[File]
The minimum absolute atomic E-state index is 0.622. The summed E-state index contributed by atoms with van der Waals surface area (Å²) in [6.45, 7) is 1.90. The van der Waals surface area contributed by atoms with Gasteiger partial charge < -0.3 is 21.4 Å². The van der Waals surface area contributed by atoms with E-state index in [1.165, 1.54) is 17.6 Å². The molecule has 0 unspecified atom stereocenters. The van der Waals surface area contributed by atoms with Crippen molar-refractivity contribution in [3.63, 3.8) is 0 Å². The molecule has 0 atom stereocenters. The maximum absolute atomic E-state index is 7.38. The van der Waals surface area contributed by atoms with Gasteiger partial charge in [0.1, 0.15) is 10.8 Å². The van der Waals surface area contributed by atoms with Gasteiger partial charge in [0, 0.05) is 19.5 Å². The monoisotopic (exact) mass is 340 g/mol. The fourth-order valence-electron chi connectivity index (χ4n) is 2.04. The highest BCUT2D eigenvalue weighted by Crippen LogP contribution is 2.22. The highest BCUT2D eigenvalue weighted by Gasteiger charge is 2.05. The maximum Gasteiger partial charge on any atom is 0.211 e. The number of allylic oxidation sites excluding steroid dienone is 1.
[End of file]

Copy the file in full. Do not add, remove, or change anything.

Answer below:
The minimum absolute atomic E-state index is 0.622. The summed E-state index contributed by atoms with van der Waals surface area (Å²) in [6.45, 7) is 1.90. The van der Waals surface area contributed by atoms with Gasteiger partial charge < -0.3 is 21.4 Å². The van der Waals surface area contributed by atoms with E-state index in [1.165, 1.54) is 17.6 Å². The molecule has 0 unspecified atom stereocenters. The van der Waals surface area contributed by atoms with Crippen molar-refractivity contribution in [3.63, 3.8) is 0 Å². The molecule has 0 atom stereocenters. The maximum absolute atomic E-state index is 7.38. The van der Waals surface area contributed by atoms with Gasteiger partial charge in [0.1, 0.15) is 10.8 Å². The van der Waals surface area contributed by atoms with Gasteiger partial charge in [0, 0.05) is 19.5 Å². The monoisotopic (exact) mass is 340 g/mol. The fourth-order valence-electron chi connectivity index (χ4n) is 2.04. The highest BCUT2D eigenvalue weighted by Crippen LogP contribution is 2.22. The highest BCUT2D eigenvalue weighted by Gasteiger charge is 2.05. The maximum Gasteiger partial charge on any atom is 0.211 e. The number of allylic oxidation sites excluding steroid dienone is 1.